In my blogs I like to add my perspective to an expert’s article. My theory is that I may add my expertise from working with divorcing couples to the ‘authority’ I find online. In today’s case, the article that caught my attention was not written by a therapist, lawyer or financier, but is an author’s very heartfelt account of the grieving and healing process from his separation and divorce.
What struck me about Steven Crandell’s (“For Men Who Have Everything Including a Broken Heart—Thoughts on Surviving Separation 2: Grieving is Healing”) account was how deeply he was affected and how openly he shared his pain, his challenges, and the universal lessons he learned. I often encounter spouses who are grieving terribly for the loss of their marriage and the life they thought they had chosen. The circumstances and experiences are different for every individual. There are support groups. Many are not inclined to share their pain publicly.
What I offer today is one man’s account (the stages of grief and lessons learned are just as true for women), of his journey out of the grief and onto the healing. Mr. Crandell’s lessons:
- Accept Grief.
- Grieving is Healing. Hurting sucks but it’s natural and appropriate. The healthiest among us will not seek mind-numbing escapes to avoid this natural process. The process is an opportunity to grow stronger, deeper and more aware and more compassionate.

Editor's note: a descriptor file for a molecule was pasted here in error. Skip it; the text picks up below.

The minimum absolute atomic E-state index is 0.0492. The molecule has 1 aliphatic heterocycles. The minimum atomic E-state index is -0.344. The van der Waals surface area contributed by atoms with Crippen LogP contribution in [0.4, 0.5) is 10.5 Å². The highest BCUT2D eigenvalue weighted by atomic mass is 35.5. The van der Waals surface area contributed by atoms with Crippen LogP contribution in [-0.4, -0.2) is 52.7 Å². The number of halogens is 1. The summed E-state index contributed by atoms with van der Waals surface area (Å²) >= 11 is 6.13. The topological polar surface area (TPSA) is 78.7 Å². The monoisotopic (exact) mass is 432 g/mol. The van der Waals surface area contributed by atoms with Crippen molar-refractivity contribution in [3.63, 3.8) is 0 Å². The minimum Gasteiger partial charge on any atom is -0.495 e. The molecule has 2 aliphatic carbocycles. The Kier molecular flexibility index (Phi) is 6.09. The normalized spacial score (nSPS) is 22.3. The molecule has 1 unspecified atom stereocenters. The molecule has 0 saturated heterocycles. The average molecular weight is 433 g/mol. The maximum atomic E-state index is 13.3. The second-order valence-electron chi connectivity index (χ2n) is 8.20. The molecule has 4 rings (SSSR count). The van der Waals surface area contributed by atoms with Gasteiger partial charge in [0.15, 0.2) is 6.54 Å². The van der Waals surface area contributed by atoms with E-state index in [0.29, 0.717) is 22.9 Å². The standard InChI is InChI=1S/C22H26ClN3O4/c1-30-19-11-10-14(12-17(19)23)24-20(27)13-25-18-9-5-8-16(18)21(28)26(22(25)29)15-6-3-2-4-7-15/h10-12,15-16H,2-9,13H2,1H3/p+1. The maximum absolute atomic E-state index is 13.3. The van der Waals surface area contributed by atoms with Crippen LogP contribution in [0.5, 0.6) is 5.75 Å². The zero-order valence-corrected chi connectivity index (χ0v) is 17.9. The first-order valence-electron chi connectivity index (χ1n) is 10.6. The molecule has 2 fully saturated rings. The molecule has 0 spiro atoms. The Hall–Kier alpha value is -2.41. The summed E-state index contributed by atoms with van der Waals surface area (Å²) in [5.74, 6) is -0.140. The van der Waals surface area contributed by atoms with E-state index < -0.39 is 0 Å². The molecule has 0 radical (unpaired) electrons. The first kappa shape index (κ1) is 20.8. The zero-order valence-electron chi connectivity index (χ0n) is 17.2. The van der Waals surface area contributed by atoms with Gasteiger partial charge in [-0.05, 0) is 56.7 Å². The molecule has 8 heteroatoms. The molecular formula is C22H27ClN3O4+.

- Learn to Wait. “If you don’t know what to do, it’s ok to do nothing. It may even be the best option.” When you relax you will best realize what you want to do.
The three lessons of “Grieving and Healing” in tough situations:
“When confused, ask questions.
When in pain, face it and try to understand.
When uncertain of what to do, consider waiting.”
What I want to add to this is that reading and watching this personal account of the grieving and healing process may prove cathartic. While that first day when the children walk out the door for the alternate parent’s time with them may feel like your heart has been ripped from your body, a time will come when you learn to appreciate the ebb and flow. You are thrilled when they return home and have so much to share, but one day…some day when they leave, one of those visits may become an opportunity to go to a yoga class, get some shopping done, read a book and otherwise enjoy your own company with some me time until your beloved children are back on your doorstep.